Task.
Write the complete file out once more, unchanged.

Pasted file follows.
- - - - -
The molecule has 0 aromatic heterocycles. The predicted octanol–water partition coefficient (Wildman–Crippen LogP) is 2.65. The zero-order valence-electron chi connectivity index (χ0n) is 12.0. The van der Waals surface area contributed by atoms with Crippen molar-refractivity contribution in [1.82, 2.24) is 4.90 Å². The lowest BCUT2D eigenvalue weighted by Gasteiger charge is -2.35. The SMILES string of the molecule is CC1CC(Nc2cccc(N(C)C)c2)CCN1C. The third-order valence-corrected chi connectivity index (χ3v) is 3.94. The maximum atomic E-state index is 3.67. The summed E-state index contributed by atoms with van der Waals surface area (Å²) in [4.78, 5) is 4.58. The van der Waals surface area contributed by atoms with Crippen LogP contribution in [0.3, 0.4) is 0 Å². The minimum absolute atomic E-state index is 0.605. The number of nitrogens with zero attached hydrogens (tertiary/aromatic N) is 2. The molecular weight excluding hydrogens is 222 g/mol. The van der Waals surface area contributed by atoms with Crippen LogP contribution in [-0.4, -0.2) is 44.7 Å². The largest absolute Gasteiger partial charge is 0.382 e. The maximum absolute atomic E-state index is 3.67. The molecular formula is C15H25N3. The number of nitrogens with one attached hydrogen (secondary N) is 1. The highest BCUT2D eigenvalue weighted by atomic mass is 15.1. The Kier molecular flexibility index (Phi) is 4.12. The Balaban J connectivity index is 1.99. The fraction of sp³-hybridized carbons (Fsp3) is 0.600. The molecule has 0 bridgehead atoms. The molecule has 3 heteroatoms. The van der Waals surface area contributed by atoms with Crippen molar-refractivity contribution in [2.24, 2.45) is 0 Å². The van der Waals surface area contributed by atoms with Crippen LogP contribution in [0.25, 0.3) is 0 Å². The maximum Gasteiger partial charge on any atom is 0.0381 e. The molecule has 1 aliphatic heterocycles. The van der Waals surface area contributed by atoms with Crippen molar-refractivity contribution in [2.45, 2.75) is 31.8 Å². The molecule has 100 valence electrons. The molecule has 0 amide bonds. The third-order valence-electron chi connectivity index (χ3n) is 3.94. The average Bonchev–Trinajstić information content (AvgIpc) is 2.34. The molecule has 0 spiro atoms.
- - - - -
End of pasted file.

The molecule has 0 aromatic heterocycles. The predicted octanol–water partition coefficient (Wildman–Crippen LogP) is 2.65. The zero-order valence-electron chi connectivity index (χ0n) is 12.0. The van der Waals surface area contributed by atoms with Crippen molar-refractivity contribution in [1.82, 2.24) is 4.90 Å². The lowest BCUT2D eigenvalue weighted by Gasteiger charge is -2.35. The SMILES string of the molecule is CC1CC(Nc2cccc(N(C)C)c2)CCN1C. The third-order valence-corrected chi connectivity index (χ3v) is 3.94. The maximum atomic E-state index is 3.67. The summed E-state index contributed by atoms with van der Waals surface area (Å²) in [4.78, 5) is 4.58. The van der Waals surface area contributed by atoms with Crippen LogP contribution in [0.3, 0.4) is 0 Å². The minimum absolute atomic E-state index is 0.605. The number of nitrogens with zero attached hydrogens (tertiary/aromatic N) is 2. The molecular weight excluding hydrogens is 222 g/mol. The van der Waals surface area contributed by atoms with Crippen LogP contribution in [-0.4, -0.2) is 44.7 Å². The largest absolute Gasteiger partial charge is 0.382 e. The maximum absolute atomic E-state index is 3.67. The molecular formula is C15H25N3. The number of nitrogens with one attached hydrogen (secondary N) is 1. The highest BCUT2D eigenvalue weighted by atomic mass is 15.1. The Kier molecular flexibility index (Phi) is 4.12. The Balaban J connectivity index is 1.99. The fraction of sp³-hybridized carbons (Fsp3) is 0.600. The molecule has 0 bridgehead atoms. The molecule has 3 heteroatoms. The van der Waals surface area contributed by atoms with Crippen molar-refractivity contribution in [2.24, 2.45) is 0 Å². The van der Waals surface area contributed by atoms with Crippen LogP contribution in [0.25, 0.3) is 0 Å². The maximum Gasteiger partial charge on any atom is 0.0381 e. The molecule has 1 aliphatic heterocycles. The van der Waals surface area contributed by atoms with Crippen molar-refractivity contribution in [2.45, 2.75) is 31.8 Å². The molecule has 100 valence electrons. The molecule has 0 amide bonds. The third-order valence-electron chi connectivity index (χ3n) is 3.94. The average Bonchev–Trinajstić information content (AvgIpc) is 2.34. The molecule has 0 spiro atoms.